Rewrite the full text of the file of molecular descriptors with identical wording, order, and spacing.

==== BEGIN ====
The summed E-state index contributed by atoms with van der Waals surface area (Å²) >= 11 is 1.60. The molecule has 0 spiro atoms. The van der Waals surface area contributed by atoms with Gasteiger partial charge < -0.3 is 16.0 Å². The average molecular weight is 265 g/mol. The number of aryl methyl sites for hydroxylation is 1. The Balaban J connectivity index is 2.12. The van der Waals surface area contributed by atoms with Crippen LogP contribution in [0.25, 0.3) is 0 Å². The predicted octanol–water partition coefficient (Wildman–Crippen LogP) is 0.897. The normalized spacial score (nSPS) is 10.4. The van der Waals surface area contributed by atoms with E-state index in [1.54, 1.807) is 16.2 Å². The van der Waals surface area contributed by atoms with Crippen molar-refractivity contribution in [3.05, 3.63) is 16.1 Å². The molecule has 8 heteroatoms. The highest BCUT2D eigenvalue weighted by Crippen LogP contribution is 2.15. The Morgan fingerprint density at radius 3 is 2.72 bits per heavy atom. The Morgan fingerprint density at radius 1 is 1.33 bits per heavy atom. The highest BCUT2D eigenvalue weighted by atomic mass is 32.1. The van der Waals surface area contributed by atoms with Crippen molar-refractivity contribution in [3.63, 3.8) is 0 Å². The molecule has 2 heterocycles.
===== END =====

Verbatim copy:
The summed E-state index contributed by atoms with van der Waals surface area (Å²) >= 11 is 1.60. The molecule has 0 spiro atoms. The van der Waals surface area contributed by atoms with Gasteiger partial charge < -0.3 is 16.0 Å². The average molecular weight is 265 g/mol. The number of aryl methyl sites for hydroxylation is 1. The Balaban J connectivity index is 2.12. The van der Waals surface area contributed by atoms with Crippen LogP contribution in [0.25, 0.3) is 0 Å². The predicted octanol–water partition coefficient (Wildman–Crippen LogP) is 0.897. The normalized spacial score (nSPS) is 10.4. The van der Waals surface area contributed by atoms with E-state index in [1.54, 1.807) is 16.2 Å². The van der Waals surface area contributed by atoms with Crippen molar-refractivity contribution in [3.05, 3.63) is 16.1 Å². The molecule has 8 heteroatoms. The highest BCUT2D eigenvalue weighted by Crippen LogP contribution is 2.15. The Morgan fingerprint density at radius 3 is 2.72 bits per heavy atom. The Morgan fingerprint density at radius 1 is 1.33 bits per heavy atom. The highest BCUT2D eigenvalue weighted by atomic mass is 32.1. The van der Waals surface area contributed by atoms with Crippen molar-refractivity contribution in [3.63, 3.8) is 0 Å². The molecule has 2 heterocycles.